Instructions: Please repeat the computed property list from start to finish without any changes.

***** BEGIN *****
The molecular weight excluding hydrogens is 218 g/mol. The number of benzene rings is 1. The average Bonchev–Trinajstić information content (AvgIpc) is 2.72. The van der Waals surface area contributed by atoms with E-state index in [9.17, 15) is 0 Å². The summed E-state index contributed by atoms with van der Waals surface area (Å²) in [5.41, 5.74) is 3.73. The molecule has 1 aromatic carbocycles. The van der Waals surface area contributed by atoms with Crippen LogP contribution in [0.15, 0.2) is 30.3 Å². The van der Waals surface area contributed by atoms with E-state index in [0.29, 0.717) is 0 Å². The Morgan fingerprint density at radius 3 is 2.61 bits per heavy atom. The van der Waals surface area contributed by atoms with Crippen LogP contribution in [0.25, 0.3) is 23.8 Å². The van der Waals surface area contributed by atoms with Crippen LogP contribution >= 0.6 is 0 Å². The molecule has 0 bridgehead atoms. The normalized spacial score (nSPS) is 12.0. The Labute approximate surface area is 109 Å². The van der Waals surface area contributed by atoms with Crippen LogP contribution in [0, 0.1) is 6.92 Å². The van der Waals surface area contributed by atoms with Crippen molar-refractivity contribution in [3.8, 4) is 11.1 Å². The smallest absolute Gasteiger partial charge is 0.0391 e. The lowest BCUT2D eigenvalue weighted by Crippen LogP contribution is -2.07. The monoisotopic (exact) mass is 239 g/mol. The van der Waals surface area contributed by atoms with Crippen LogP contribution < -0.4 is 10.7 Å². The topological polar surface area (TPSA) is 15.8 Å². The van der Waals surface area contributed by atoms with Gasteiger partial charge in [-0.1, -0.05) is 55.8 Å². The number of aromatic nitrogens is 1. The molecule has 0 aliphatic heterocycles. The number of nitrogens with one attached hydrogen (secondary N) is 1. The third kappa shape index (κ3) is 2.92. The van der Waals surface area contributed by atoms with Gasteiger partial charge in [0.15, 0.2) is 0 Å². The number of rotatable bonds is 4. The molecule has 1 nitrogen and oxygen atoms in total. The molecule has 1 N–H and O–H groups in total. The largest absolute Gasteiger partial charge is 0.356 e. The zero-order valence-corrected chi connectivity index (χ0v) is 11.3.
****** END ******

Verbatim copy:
The molecular weight excluding hydrogens is 218 g/mol. The number of benzene rings is 1. The average Bonchev–Trinajstić information content (AvgIpc) is 2.72. The van der Waals surface area contributed by atoms with E-state index in [9.17, 15) is 0 Å². The summed E-state index contributed by atoms with van der Waals surface area (Å²) in [5.41, 5.74) is 3.73. The molecule has 1 aromatic carbocycles. The van der Waals surface area contributed by atoms with Crippen LogP contribution in [0.15, 0.2) is 30.3 Å². The van der Waals surface area contributed by atoms with E-state index in [0.29, 0.717) is 0 Å². The Morgan fingerprint density at radius 3 is 2.61 bits per heavy atom. The van der Waals surface area contributed by atoms with Crippen LogP contribution in [0.25, 0.3) is 23.8 Å². The van der Waals surface area contributed by atoms with Crippen LogP contribution >= 0.6 is 0 Å². The molecule has 0 bridgehead atoms. The normalized spacial score (nSPS) is 12.0. The Labute approximate surface area is 109 Å². The van der Waals surface area contributed by atoms with Crippen LogP contribution in [0, 0.1) is 6.92 Å². The van der Waals surface area contributed by atoms with Crippen molar-refractivity contribution in [3.8, 4) is 11.1 Å². The smallest absolute Gasteiger partial charge is 0.0391 e. The lowest BCUT2D eigenvalue weighted by Crippen LogP contribution is -2.07. The monoisotopic (exact) mass is 239 g/mol. The van der Waals surface area contributed by atoms with Crippen LogP contribution < -0.4 is 10.7 Å². The topological polar surface area (TPSA) is 15.8 Å². The van der Waals surface area contributed by atoms with Gasteiger partial charge in [-0.1, -0.05) is 55.8 Å². The number of aromatic nitrogens is 1. The molecule has 0 aliphatic heterocycles. The number of nitrogens with one attached hydrogen (secondary N) is 1. The third kappa shape index (κ3) is 2.92. The van der Waals surface area contributed by atoms with Gasteiger partial charge in [0.15, 0.2) is 0 Å². The number of rotatable bonds is 4. The molecule has 1 nitrogen and oxygen atoms in total. The molecule has 1 N–H and O–H groups in total. The largest absolute Gasteiger partial charge is 0.356 e. The zero-order valence-corrected chi connectivity index (χ0v) is 11.3.